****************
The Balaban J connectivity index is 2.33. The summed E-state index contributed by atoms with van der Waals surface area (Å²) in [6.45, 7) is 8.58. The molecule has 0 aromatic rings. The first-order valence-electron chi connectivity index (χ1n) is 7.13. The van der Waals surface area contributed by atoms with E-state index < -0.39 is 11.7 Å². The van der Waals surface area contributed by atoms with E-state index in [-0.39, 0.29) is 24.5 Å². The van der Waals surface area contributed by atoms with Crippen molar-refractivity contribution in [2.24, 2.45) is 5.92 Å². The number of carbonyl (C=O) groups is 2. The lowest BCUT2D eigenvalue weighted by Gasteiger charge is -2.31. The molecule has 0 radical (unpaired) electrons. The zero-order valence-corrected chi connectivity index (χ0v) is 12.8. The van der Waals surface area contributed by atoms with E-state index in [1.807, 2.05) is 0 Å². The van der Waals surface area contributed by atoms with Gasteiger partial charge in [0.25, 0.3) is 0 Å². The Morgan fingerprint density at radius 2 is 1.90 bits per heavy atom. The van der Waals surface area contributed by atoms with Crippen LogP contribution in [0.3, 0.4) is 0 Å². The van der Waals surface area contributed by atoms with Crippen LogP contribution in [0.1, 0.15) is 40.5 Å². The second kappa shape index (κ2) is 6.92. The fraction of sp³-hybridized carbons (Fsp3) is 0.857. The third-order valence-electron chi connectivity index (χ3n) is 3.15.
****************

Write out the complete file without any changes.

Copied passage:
The Balaban J connectivity index is 2.33. The summed E-state index contributed by atoms with van der Waals surface area (Å²) in [6.45, 7) is 8.58. The molecule has 0 aromatic rings. The first-order valence-electron chi connectivity index (χ1n) is 7.13. The van der Waals surface area contributed by atoms with E-state index < -0.39 is 11.7 Å². The van der Waals surface area contributed by atoms with E-state index in [-0.39, 0.29) is 24.5 Å². The van der Waals surface area contributed by atoms with Crippen molar-refractivity contribution in [2.24, 2.45) is 5.92 Å². The number of carbonyl (C=O) groups is 2. The lowest BCUT2D eigenvalue weighted by Gasteiger charge is -2.31. The molecule has 0 radical (unpaired) electrons. The zero-order valence-corrected chi connectivity index (χ0v) is 12.8. The van der Waals surface area contributed by atoms with E-state index in [1.807, 2.05) is 0 Å². The van der Waals surface area contributed by atoms with Gasteiger partial charge in [0.25, 0.3) is 0 Å². The Morgan fingerprint density at radius 2 is 1.90 bits per heavy atom. The van der Waals surface area contributed by atoms with Crippen LogP contribution in [0.3, 0.4) is 0 Å². The van der Waals surface area contributed by atoms with Crippen LogP contribution in [0.1, 0.15) is 40.5 Å². The second kappa shape index (κ2) is 6.92. The fraction of sp³-hybridized carbons (Fsp3) is 0.857. The third-order valence-electron chi connectivity index (χ3n) is 3.15.